At the time of the accident the forklift was loaded with a large load of drywall and was positioned perpendicular to the truck approximately 3 feet from the truck edge. The driver had gotten off the forklift and was helping the victim arrange sleutter strips. The fork and the drywall load were resting secure on the warehouse floor. The victim was standing in the 3 foot space between the forklift and the flatbed trailer. When the driver resumed his position on the forklift he proceeded to raise and adjust the load of drywall. At this time the machine lurched forward and pinned the victim against the edge of the flatbed trailer, crushing him in the chest and abdomen. The driver backed off and the victim fell to the ground. CPR was begun immediately and continued by emergency personnel when they arrived, but was unsuccessful. Autopsy results showed massive internal injuries with rupture of several vital organs and blood vessels.
The forklift was examined by an independent company and found to be in normal operating condition. The parking brake needed minor adjustment, but not enough that this could be considered a factor in this accident. The forklift driver stated he thought the parking brake was set when he left and re-entered the forklift. However it could not have been set at the exact time of the accident, as it would have disengaged the transmission.
The forklift driver was disciplined by the company for failure to follow proper procedures regarding the use of brakes on the forklift. The company has also changed loading procedures making loading a one-man operation, and also not allowing a forklift to idle perpendicular to a truck edge where workers may be present adjusting a load.
Cause Of Death
Probable cause of death from the medical examiner is "Massive crush injuries of the chest and abdomen with exsanguination," due to "crushed between forklift and flatbed."
Recommendations / Discussion
Recommendation #1: Employers should establish safe loading procedures with powered industrial forklifts in accordance with regulations, 29 CFR 1910.178 (m).
Discussion: The loading procedure in this case allowed a worker to stand in a narrow 3-foot space between the forklift and the trailer body while the forklift was in operation. It is difficult to safely control a forklift in narrow spaces given the natural limitations of drive trains, drivers, and controls. A driver error or mechanical malfunction can easily set the machine in motion and crush the worker in a narrow space, as happened in this case. The regulation mentioned above deals with driving, dismounting, and leaving the truck unattended. The load engaging means must be fully lowered, controls neutralized, and the brakes set to prevent any movement when dismounting the forklift. Same procedures should be followed if another worker must work in close proximity to the forklift. Adequate distance should be kept to allow the other worker time to escape in case of mechanical malfunction or operator error.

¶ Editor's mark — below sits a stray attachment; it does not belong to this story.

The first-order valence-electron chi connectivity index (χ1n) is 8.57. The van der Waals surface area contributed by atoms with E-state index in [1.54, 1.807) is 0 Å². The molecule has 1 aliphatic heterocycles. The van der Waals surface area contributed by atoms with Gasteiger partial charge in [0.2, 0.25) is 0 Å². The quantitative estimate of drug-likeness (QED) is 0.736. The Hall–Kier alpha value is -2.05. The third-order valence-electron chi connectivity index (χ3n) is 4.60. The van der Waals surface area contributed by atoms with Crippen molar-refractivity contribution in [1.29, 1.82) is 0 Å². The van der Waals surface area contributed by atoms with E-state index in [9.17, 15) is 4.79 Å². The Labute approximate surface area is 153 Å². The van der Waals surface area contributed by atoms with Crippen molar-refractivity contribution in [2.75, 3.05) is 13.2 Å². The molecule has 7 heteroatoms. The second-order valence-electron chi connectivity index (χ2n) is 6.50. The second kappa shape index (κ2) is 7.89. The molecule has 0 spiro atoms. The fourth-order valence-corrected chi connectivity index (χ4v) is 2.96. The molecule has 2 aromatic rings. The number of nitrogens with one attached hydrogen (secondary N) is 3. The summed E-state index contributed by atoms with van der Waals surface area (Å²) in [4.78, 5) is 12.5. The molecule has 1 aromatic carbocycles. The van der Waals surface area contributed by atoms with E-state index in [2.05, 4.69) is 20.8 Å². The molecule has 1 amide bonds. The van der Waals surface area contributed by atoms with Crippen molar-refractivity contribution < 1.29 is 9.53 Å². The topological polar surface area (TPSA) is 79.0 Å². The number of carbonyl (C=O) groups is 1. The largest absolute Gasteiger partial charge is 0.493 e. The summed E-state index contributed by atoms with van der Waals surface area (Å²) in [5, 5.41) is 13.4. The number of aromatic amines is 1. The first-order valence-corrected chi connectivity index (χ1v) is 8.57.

Other safer procedures include parking the forklift parallel to the semi-trailer when adjusting riser strips, and to make the loading process a one-man job, both of which the company has implemented since the accident. Each forklift driver is now required to adjust the riser strips himself and they are not permitted to idle a forklift perpendicular to a loading truck. This minimizes the risk even if a forklift malfunctions while dismounted.
Recommendation #2: Employers should provide adequate training for workers to follow safe practices when operating a forklift.
Discussion: Employees should be trained to follow safe procedures when dismounting and leaving a forklift unattended, as well as procedures when other workers are in close proximity. This includes the demonstration of safe distances to park or idle a forklift adjacent to stationary objects, allowing sufficient time and room for someone to escape in the case of machine malfunction or operator error. Adequate supervision should be provided to ensure that these safe loading procedures are followed at all times.
Recommendation #3: Employees should follow safe working procedures when operating an industrial forklift.
Discussion: At some point before or while lifting the load, the brakes were released and the forklift went into gear and jumped forward. Proper procedure would be to lift and balance the load with the parking brake set, releasing this brake only when the service brake is applied and forward or reverse movement of the forklift is desired. The driver in this case was disciplined for not following correct procedures with the parking brake. The parking brake should always be set when someone is in front of the machine, and released only when it is clear that no one is in danger.
|Wayne Johnson, M.D.||Risto Rautiainen, M.Sc.Agr.|
|Chief Trauma Investigator (FACE)||Coordinator|
|Institute for Rural & Environmental Health||Great Plains Center for Agricultural Health|
|University of Iowa -- Iowa City, Iowa||Institute for Rural & Environmental Health|
|University of Iowa -- Iowa City, Iowa|